• Follow your favorite teachers.
  • Try out different techniques.

4. Get Inspired

Photograph by Darya Jandossova Troncoso

Photograph by Darya Jandossova Troncoso

Inspiration is a tricky thing. It doesn’t always strike when you want it to. It can happen in a variety of ways and a variety of places.

If you enjoy browsing Dribbble or Behance or checking out other people’s work, this could serve as a way to get inspired by what you see.

With Dribbble, for example, with its impressive amount of illustrations and artwork, it’s possible to spend several hours immersed in it.

Let this browsing experience serve as a way to see other artists’ work and help you take mental notes of specific styles, techniques, and methods of creating art.

Inspiration can come from movies, music, or nature. Participating in new activities, meeting new people, and even trying novel foods can spur something to get the creative juices flowing when you’re least expecting it.

For example, if you’re traveling or participating in new activities, it might help to document the feelings and ideas that come to you.

Taking photographs, notes, or doing quick sketches will transport you straight back into that experience and help you with either recreating the moment more authentically or drawing further inspiration from it.

Inspiration isn’t necessary to create fantastic work, but it helps.

The Takeaway

  • Let your surroundings inspire you.
  • Take notes on how you feel and capture your experiences to use later on for inspiration when you’re about to draw.
  • Browse art portals like Dribbble and Behance for further inspiration.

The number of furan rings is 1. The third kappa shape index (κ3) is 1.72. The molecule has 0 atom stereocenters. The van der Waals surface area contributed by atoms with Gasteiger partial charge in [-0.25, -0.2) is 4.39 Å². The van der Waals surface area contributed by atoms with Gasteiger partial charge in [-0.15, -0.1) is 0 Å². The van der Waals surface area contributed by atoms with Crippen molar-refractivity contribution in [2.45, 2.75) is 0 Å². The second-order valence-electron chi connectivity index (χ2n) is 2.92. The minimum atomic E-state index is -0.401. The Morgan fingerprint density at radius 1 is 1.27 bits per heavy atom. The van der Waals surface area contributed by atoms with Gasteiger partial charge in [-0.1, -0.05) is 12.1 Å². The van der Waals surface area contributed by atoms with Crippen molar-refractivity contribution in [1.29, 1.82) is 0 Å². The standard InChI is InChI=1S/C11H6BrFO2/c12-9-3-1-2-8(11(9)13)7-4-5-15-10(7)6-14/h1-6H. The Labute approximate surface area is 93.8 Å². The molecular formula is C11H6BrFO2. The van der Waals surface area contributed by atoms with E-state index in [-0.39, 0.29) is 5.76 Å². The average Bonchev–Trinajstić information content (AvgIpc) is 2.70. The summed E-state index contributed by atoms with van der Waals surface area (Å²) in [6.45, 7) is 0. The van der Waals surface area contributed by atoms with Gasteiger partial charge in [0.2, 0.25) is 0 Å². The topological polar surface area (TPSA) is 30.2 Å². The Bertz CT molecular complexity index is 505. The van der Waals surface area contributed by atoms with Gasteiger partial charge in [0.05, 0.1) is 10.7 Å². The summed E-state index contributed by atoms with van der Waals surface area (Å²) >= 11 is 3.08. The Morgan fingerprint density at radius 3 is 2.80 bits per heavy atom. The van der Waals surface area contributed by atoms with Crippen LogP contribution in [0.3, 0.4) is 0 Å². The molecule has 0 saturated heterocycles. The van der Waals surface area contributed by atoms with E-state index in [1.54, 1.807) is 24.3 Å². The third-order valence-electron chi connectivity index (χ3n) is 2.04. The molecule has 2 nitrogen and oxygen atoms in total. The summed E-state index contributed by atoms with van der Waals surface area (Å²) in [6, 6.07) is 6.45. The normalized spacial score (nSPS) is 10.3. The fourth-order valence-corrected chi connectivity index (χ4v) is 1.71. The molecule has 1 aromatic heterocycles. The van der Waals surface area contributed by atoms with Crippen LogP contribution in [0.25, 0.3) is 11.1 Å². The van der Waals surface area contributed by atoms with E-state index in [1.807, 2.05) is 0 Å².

5. Don’t Go It Alone

Digital illustration by Darya Jandossova Troncoso

Digital illustration by Darya Jandossova Troncoso

Don’t shy away from other artists, particularly those who’ve been doing it for a while. If you’re part of artistic communities, have conversations with them about whatever might be of interest to you and listen to what they have to say.

Those who’ve been illustrating for a while possess a wealth of knowledge that will expand your horizons and could lead to potential collaborations.

The more you interact with other artists, the more chances you have to grow and learn as a person and as an illustrator. Opening up to your peers interested in the same techniques or styles as you are is both inspiring and exciting.

There’s also a little something called feedback. While not everyone welcomes it, feedback can help you get better in more ways than you can imagine, especially constructive feedback and criticism.

The Takeaway

  • Welcome criticism with open arms and learn from it.
  • Collaborate with fellow artists.
  • Learn from your peers.

Bonus Tip: Never Stop Learning

Becoming good at something takes time and practice. If you believe you’re a fantastic artist, kudos to you, but don’t stop learning and practicing.

Don’t close yourself off to new experiences and practices just because you’re good at something. There is always room for learning and improvement.

Practice new techniques, teach, and challenge yourself further. The more you create, practice, and share, the better will your work be.

Drawing and illustrating are life-long processes that evolve and grow with you. Your art might be affected by the events in your life, your emotional state, and other more minutiae details.

Your art grows with you, and the main takeaway from this article is that your art needs to grow and change just as you need to grow and change.

Nothing good comes out of stagnancy, and this applies to art and illustration as well.

Be bold, be courageous, and practice daily. With time you will get better, and the daily practice won’t seem such a daunting task, and you’ll grow to love it.


About the author: Darya Jandossova Troncoso is a photographer, artist, and writer working on her first novel and managing a digital marketing blog – MarketSplash. In her spare time, she enjoys spending time with her family, cooking, creating art, and learning everything there is to know about digital marketing.